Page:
The view that religious people are ruled by their hearts and never think with their heads is wrong. It just is. For sure, there are those for whom religion is a largely emotional experience, but there are also those for whom religion is an experience ruled by reason. This may seem strange to someone who hasn’t spent much time in religious circles, but I can assure you that this is the case. Personally, writing from a Christian point of view, I think that someone claiming to be part of a religion is best off with a bit of both. You may disagree with this, and that’s fine. I’ll try and give some examples from the Bible, but I’m aware that this post is largely my opinion on the matter and I’m not claiming to have the truth, partly because I think the right balance of reason and emotion will be different with each person, depending on their beliefs, background, route to faith etc. I will briefly try and establish why I think that emotion and reason are both important in Christianity and perhaps I’ll make myself clear to some extent.
I’ll start with emotion. One of my favourite poets, William Blake, reacted violently against early-Victorian religious observance; a kind of Christianity that was very much legalistic and left little room for personal expression. I don’t actually understand what Blake was going on about half the time, and at other times I do not agree with his distinctly unorthodox ideas at all, but there are times when I sympathise with his cry for passion and freedom to enter the cold world of religion. I’ll stick to Christianity because it’s what I know, and I don’t see how a Christian can observe their faith without emotion. The greatest commandment, according to Jesus, was this: “Love the Lord your God with all your heart and with all your soul and with all your mind”. The last part of this command is actually very interesting for me with regards to reason, but I’ll come to that later. However you specifically interpret ‘heart’ and ‘soul’ I think it’s clear that an emotional love is suggested here. I’ll just clarify where I stand, for me, ‘heart’ suggests an emotional, passionate love; ‘soul’ suggests a devotion of your identity and existence; ‘mind’ suggests a commitment to understand the reasons for your faith. The point is, emotion is important. It helps you to react to God’s presence with joy and, conversely, to hate sin. It is, in my view, essential for a dynamic, living faith and in this I agree with William Blake.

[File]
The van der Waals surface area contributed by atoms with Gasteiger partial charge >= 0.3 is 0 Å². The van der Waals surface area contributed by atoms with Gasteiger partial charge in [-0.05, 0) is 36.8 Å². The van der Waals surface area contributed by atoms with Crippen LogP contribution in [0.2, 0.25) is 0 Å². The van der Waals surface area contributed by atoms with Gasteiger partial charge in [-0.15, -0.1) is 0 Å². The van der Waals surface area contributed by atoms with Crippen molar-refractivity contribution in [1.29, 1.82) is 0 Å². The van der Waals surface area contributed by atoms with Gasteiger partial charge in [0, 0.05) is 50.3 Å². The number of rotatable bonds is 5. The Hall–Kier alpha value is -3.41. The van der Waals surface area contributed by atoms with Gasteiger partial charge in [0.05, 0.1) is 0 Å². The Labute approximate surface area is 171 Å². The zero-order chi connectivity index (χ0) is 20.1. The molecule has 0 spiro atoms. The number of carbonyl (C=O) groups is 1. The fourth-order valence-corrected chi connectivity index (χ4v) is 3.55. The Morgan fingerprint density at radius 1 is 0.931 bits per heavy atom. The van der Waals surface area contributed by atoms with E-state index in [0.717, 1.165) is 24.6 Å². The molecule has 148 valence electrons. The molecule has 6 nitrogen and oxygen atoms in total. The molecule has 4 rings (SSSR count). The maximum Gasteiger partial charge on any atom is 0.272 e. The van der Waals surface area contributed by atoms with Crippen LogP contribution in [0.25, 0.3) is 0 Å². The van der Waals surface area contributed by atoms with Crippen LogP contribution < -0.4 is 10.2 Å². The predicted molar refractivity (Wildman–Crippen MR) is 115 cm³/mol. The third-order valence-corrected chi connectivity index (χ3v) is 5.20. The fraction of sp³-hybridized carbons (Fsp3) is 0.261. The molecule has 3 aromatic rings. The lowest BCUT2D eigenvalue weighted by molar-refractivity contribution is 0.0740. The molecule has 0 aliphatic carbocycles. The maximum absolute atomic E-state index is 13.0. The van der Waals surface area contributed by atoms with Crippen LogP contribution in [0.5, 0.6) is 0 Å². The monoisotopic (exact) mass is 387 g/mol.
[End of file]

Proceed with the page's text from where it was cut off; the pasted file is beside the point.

Now for reason. I touched on it in the last paragraph with the ‘love the Lord your God with all your…mind’ command. Also, in Acts, Luke records that Paul reasoned with the Greek people and Peter calls for Christians to be able to give people a reason for why they believe in Christ in his letters. Furthermore, what was Jesus doing a lot of the time if not reasoning with the Jewish religious authorities? It seems clear to me that there is a place for reason in religion and that Christians cannot ignore this (I don’t know if there are any relevant teachings from other faiths). I think that if Christians don’t have reason, they are losing a crucial evangelical tool because there are a lot of people in the world who won’t be satisfied with an emotional faith. This attitude has come about partly because of the Enlightenment Project of a the late 19th century when reason and logic became the dominant forms of seeking knowledge, and though the Enlightenment was largely atheistic, I do not think that the ideas should be ignored. I am for objective reasoning if used in the right way and I think that Christians need to engage with this in order to continue to share their faith with the world.
I hope I’ve started to show why both emotion and reason are important. Now I hope to say why they are important together. Firstly, I think having either one in excess is a very bad thing. An excess of reason with no emotion could, I think, lead to a dead faith and an obsession with research that means that you are distracted from God who should always be the centre of your faith if you’re a Christian. Similarly, an obsession with emotion could lead to someone going away from what their faith actually teaches in favour of what they feel to be right. As a Christian, I think it’s important to be able to read the Bible and talk it through with like-minded friends as opposed to just striking out alone, going by whims. Also, I think emotions can be deceiving. I do not believe that all emotional, religious experiences come from God, I believe that reason is needed to discern if that experience was from God or not. That is one example of how reason and emotion can go together. In a broad sense, I think that they can keep each other in check, allowing Christians to love God and explain to others while they do, allowing Christians to work out when something is wrong and then to react against that strongly. Think of successful charity work, without an emotional reaction against something, it wouldn’t start, yet it can only be successful with reason and thoughtful planning.
I don’t know how well I’ve explained this, but I hope that I’ve made it clear that there needs to be a balance between reason and emotion when it comes to faith. You may disagree; as I said at the start, I think that the right balance will be different for each person. However, I do not see how either one in its extreme can lead to a living, genuine, powerful faith.
I’d love to read your thoughts on this because I’m sure that all readers will have had their own experience of reason and emotion at some point, either in their own religious walk or noticing it in the lives of friends and it’d be really interesting to see how these two elements work in people other than myself!